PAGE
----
The most impressive book I've read this year is Simon Schama's Landscape and Memory (Fontana Press, £16.99) which is a series of journeys through space and time examining the historical imagination and our relation to landscape: bold, learned, uncategorisable. John Aubrey would have loved it. Mavis Gallant's Selected Short Stories (Bloomsbury, £25) is a tome for a lifetime's bedside. Stories span many years and countries and are particularly good about threadbare, suffering Europe just after the war. Style and voice all her own. The most recent Paris stories are very funny. In The Brontës: A Life in Letters (Viking, £20) scholarly but never ponder- ous Juliet Barker continues to treat her subjects with good fresh air. A light on the gloom. New wine for — begging their par- don — old bottles. And 29 new letters.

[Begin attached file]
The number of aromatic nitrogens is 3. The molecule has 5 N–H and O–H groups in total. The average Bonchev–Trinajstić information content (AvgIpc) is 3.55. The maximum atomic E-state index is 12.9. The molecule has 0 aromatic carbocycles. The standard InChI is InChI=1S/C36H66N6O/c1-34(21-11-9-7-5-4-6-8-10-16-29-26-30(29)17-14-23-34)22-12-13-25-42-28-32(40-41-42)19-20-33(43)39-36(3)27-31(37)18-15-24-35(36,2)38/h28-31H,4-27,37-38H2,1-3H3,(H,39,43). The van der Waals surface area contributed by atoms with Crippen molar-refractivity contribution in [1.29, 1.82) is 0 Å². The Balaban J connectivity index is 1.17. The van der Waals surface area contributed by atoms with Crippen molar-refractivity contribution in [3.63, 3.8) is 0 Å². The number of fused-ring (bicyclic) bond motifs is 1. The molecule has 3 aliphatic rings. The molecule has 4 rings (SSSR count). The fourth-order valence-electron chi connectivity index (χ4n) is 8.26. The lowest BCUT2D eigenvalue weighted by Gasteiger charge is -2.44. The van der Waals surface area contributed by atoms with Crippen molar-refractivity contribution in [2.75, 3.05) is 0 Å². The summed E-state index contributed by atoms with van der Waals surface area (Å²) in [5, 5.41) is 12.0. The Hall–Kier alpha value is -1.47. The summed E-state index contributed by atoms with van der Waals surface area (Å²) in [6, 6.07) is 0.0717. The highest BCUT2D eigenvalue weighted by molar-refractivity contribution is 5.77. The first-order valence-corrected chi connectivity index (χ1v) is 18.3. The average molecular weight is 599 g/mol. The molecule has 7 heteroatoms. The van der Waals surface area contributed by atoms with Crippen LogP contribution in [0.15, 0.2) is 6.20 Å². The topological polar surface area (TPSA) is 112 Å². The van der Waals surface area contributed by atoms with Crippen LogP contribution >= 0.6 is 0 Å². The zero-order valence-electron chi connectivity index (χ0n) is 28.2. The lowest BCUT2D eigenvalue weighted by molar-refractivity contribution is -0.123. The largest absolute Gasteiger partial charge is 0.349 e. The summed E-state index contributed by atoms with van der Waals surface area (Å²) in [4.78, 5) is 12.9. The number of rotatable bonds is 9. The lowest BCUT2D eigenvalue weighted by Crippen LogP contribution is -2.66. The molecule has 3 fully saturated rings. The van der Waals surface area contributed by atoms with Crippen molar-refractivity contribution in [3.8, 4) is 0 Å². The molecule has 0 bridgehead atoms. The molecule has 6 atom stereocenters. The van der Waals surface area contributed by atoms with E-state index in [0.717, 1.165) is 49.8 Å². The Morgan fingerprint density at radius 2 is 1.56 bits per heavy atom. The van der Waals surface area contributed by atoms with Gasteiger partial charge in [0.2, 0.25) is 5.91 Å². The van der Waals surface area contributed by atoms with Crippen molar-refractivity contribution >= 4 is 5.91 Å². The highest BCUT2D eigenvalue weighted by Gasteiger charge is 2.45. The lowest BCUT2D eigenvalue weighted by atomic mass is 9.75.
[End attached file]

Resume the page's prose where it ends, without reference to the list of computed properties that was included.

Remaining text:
Clare Boylan's Room for a Single Lady (Abacus, £16.99) is a novel about a Dublin childhood. Love, pain and Dickensian dottiness. As ever, Boylan is like the sun coming out. For a chill to follow, a short French novel translated by Hilda Coverdale, Class Tnp by Emmanuel Car- fere (Quartet, £9). It is the nightmare story of a nine-year-old boy in terror, told with icy certainty. It won the Prix Femina. It may be a classic. But the most enjoyable and comforting has been Word from Worm- ingford by Ronald Blythe (Viking, £17). These are essays and notes through a parish year written from John Nash's old house deep in the Suffolk fields; water still from the spring. Illustrations, Nash wood- cuts not previously printed. The same sweet spirit as in Akenfield, same Jefferies- like accurate observation, full of poetry and strange knowledge, comic, quiet, optimistic. Heavenly.